Print this topic

HealthInfo Canterbury

Treating an ACL injury

Front view of the knee, showing femur, articular cartilage, lateral collateral ligament, anterior cruciate ligament, lateral meniscus, medial meniscus, medial collateral ligament, fibula, and tibiaYour ACL ligaments stabilise your knees. After an ACL injury, some people find their knee gives way easily when they pivot or twist it. This instability can cause damage in other parts of the knee, like the cartilage and menisci (or meniscus, singular). It can also make the person with the injured knee afraid of moving in certain ways.

People who this happens to may need surgery to stabilise their knee. Surgery may also be offered to athletes or workers who do a lot of pivoting or twisting.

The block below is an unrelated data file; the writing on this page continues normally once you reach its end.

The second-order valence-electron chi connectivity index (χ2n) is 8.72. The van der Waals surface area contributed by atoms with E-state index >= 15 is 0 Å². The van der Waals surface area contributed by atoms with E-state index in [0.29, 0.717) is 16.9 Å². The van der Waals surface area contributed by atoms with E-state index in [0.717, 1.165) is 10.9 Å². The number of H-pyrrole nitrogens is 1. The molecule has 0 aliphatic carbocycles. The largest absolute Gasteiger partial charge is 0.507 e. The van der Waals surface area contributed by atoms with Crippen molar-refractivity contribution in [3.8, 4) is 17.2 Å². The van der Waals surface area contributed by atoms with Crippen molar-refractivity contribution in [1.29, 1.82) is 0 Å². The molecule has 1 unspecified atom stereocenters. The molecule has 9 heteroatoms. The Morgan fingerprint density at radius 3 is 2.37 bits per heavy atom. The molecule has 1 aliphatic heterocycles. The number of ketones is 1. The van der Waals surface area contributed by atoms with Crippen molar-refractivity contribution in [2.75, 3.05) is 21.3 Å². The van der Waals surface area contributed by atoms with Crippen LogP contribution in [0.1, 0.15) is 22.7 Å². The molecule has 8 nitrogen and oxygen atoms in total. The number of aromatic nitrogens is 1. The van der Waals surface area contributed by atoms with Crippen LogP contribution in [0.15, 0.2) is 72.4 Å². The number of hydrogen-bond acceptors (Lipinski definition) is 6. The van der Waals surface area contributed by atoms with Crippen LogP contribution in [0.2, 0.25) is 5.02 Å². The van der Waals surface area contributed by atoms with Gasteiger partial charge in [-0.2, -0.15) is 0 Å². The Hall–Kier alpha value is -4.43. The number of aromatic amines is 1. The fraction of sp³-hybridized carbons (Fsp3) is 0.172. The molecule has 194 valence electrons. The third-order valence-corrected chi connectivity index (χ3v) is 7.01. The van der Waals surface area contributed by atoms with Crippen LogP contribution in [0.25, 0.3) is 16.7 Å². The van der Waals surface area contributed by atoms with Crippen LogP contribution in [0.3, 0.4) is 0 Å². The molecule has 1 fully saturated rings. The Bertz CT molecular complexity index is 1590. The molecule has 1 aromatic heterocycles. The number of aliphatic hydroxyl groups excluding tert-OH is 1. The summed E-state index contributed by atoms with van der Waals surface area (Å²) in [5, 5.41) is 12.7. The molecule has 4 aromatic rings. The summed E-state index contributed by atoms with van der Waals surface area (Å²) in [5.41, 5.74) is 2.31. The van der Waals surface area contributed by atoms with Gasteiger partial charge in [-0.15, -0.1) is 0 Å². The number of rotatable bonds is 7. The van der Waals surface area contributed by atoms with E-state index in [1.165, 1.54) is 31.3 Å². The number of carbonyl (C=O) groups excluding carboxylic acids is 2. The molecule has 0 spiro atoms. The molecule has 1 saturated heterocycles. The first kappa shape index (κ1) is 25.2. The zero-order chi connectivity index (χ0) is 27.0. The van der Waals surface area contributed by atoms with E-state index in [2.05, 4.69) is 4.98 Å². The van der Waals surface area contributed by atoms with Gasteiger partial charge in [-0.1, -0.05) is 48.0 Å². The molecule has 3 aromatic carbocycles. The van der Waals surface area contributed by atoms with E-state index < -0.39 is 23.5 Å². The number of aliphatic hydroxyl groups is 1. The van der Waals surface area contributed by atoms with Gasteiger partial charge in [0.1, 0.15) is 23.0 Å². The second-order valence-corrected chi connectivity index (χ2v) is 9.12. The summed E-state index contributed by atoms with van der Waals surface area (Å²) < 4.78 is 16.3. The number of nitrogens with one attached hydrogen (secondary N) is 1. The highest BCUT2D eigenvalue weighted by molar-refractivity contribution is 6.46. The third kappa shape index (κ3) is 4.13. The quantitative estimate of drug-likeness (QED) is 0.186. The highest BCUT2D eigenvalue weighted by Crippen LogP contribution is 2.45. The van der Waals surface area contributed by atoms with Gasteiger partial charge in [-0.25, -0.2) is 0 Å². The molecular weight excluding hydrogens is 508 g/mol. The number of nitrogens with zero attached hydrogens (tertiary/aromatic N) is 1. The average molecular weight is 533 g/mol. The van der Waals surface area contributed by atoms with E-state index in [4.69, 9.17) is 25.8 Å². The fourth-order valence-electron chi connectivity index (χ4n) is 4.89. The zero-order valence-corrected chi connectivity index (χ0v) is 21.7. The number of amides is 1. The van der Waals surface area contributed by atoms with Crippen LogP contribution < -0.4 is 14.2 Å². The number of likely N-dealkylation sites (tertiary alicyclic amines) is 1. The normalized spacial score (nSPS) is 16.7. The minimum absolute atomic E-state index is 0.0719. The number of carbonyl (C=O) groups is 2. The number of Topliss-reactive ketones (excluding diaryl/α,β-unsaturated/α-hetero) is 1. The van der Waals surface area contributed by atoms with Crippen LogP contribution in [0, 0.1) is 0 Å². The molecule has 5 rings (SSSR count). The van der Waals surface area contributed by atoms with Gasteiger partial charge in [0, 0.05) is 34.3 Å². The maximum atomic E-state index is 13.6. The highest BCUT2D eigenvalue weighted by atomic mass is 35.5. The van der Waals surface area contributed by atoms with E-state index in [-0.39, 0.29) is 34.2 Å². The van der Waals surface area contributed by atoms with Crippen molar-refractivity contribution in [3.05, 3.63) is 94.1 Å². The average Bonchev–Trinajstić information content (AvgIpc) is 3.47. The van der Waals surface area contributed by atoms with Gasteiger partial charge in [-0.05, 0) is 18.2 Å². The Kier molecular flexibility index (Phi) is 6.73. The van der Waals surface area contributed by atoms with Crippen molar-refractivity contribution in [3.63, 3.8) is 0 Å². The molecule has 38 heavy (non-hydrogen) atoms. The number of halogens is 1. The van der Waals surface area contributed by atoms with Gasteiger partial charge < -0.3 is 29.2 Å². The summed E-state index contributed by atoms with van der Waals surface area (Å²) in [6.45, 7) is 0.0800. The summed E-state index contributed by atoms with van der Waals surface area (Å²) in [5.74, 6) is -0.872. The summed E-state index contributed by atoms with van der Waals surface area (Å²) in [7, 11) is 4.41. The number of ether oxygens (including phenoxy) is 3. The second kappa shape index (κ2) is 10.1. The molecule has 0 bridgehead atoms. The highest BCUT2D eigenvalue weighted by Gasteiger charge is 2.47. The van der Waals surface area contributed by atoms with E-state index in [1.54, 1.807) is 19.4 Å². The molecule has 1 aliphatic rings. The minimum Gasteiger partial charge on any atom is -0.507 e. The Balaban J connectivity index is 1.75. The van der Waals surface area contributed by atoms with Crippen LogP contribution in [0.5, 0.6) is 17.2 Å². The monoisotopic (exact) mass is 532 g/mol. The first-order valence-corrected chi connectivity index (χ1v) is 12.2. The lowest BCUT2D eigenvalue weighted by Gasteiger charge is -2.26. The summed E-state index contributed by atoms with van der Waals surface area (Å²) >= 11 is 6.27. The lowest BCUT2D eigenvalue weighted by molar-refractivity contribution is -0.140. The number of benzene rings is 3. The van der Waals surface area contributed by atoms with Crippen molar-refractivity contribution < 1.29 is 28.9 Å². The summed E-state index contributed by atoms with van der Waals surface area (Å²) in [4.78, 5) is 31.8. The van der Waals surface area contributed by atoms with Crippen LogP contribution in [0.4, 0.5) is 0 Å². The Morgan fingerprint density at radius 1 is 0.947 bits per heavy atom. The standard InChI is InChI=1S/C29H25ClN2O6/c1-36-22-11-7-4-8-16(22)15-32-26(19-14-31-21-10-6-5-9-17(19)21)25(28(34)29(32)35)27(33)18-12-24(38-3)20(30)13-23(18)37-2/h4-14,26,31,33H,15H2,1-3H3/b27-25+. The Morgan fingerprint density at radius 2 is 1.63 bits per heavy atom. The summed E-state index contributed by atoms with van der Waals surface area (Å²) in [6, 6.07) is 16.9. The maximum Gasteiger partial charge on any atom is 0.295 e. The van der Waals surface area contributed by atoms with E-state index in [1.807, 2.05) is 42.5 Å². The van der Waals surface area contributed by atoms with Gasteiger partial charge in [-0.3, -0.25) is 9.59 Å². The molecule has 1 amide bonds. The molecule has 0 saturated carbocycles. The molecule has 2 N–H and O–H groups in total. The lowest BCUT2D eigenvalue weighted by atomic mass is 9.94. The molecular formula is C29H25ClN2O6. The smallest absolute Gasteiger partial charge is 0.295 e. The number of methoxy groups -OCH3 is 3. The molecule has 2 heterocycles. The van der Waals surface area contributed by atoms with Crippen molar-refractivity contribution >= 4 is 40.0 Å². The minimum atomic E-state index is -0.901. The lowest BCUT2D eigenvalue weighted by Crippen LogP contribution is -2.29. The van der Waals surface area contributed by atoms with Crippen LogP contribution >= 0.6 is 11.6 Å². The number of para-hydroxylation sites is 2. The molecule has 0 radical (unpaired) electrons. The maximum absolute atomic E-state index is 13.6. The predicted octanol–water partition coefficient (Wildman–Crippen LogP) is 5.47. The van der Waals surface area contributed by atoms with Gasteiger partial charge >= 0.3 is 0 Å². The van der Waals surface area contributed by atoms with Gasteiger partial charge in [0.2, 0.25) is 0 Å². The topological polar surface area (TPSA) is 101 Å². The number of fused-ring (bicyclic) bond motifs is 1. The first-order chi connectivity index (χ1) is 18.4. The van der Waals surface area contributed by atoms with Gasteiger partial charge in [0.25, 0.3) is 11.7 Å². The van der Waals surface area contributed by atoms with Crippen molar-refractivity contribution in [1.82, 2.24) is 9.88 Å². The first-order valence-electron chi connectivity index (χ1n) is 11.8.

However, people who have a fully functional knee that doesn't give way are unlikely to need surgery. Strengthening exercises that help to keep their knee stable are the best treatment.

In the first few weeks after an injury It's difficult to tell which people will need surgery, so it's best to try strengthening rehabilitation first.

On the next page: Exercise & physiotherapy for ACL injury

Written by a Christchurch physiotherapist. Adapted by HealthInfo clinical advisers. Last reviewed July 2019.


Page reference: 219093

Review key: HIHIL-240273